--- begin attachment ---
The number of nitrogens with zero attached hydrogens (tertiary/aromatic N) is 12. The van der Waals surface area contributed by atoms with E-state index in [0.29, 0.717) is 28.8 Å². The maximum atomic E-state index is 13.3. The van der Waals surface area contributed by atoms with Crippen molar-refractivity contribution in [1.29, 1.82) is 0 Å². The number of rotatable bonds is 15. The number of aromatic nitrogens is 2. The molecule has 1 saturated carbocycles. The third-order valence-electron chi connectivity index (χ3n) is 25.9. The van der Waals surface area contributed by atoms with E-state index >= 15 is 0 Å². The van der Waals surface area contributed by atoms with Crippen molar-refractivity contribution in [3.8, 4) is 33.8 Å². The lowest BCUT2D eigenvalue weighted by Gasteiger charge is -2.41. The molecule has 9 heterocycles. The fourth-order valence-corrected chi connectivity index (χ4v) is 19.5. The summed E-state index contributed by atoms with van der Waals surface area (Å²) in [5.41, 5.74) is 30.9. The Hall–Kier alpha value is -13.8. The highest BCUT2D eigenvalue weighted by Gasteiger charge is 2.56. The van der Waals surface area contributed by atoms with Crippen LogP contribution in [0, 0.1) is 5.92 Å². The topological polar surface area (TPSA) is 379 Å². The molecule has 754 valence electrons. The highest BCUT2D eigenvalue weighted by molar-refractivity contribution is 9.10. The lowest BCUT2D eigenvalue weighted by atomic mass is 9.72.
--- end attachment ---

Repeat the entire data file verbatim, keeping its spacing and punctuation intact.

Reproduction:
The number of nitrogens with zero attached hydrogens (tertiary/aromatic N) is 12. The van der Waals surface area contributed by atoms with E-state index in [0.29, 0.717) is 28.8 Å². The maximum atomic E-state index is 13.3. The van der Waals surface area contributed by atoms with Crippen molar-refractivity contribution in [1.29, 1.82) is 0 Å². The number of rotatable bonds is 15. The number of aromatic nitrogens is 2. The molecule has 1 saturated carbocycles. The third-order valence-electron chi connectivity index (χ3n) is 25.9. The van der Waals surface area contributed by atoms with E-state index >= 15 is 0 Å². The van der Waals surface area contributed by atoms with Crippen molar-refractivity contribution in [3.8, 4) is 33.8 Å². The lowest BCUT2D eigenvalue weighted by Gasteiger charge is -2.41. The molecule has 9 heterocycles. The fourth-order valence-corrected chi connectivity index (χ4v) is 19.5. The summed E-state index contributed by atoms with van der Waals surface area (Å²) in [5.41, 5.74) is 30.9. The Hall–Kier alpha value is -13.8. The highest BCUT2D eigenvalue weighted by Gasteiger charge is 2.56. The van der Waals surface area contributed by atoms with Crippen LogP contribution in [0, 0.1) is 5.92 Å². The topological polar surface area (TPSA) is 379 Å². The molecule has 754 valence electrons. The highest BCUT2D eigenvalue weighted by molar-refractivity contribution is 9.10. The lowest BCUT2D eigenvalue weighted by atomic mass is 9.72.